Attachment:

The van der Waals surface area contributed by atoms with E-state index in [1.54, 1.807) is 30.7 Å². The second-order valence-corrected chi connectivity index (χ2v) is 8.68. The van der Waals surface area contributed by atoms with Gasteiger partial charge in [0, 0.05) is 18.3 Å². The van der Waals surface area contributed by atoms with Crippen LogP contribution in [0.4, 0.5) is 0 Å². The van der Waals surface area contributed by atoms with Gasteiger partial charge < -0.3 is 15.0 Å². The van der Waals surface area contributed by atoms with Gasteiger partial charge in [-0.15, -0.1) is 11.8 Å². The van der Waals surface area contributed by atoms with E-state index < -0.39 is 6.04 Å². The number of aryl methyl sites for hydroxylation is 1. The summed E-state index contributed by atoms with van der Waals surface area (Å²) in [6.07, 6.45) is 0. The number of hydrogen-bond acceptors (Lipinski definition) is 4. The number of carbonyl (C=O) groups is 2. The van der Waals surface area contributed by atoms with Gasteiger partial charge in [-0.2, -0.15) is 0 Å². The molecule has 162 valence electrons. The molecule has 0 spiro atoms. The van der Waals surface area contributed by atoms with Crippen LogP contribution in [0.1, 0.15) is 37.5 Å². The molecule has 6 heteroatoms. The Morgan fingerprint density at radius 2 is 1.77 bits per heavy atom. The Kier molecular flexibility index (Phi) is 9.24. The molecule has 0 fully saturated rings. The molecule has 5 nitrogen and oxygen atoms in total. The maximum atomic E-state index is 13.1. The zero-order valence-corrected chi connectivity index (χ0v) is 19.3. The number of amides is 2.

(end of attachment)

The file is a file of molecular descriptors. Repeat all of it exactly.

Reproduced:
The van der Waals surface area contributed by atoms with E-state index in [1.54, 1.807) is 30.7 Å². The second-order valence-corrected chi connectivity index (χ2v) is 8.68. The van der Waals surface area contributed by atoms with Gasteiger partial charge in [0, 0.05) is 18.3 Å². The van der Waals surface area contributed by atoms with Crippen LogP contribution in [0.4, 0.5) is 0 Å². The van der Waals surface area contributed by atoms with Gasteiger partial charge < -0.3 is 15.0 Å². The van der Waals surface area contributed by atoms with Gasteiger partial charge in [-0.15, -0.1) is 11.8 Å². The van der Waals surface area contributed by atoms with E-state index < -0.39 is 6.04 Å². The number of aryl methyl sites for hydroxylation is 1. The summed E-state index contributed by atoms with van der Waals surface area (Å²) in [6.07, 6.45) is 0. The number of hydrogen-bond acceptors (Lipinski definition) is 4. The number of carbonyl (C=O) groups is 2. The van der Waals surface area contributed by atoms with Gasteiger partial charge in [-0.2, -0.15) is 0 Å². The molecule has 162 valence electrons. The molecule has 0 spiro atoms. The van der Waals surface area contributed by atoms with Crippen LogP contribution in [0.1, 0.15) is 37.5 Å². The molecule has 6 heteroatoms. The Morgan fingerprint density at radius 2 is 1.77 bits per heavy atom. The Kier molecular flexibility index (Phi) is 9.24. The molecule has 0 fully saturated rings. The molecule has 5 nitrogen and oxygen atoms in total. The maximum atomic E-state index is 13.1. The zero-order valence-corrected chi connectivity index (χ0v) is 19.3. The number of amides is 2.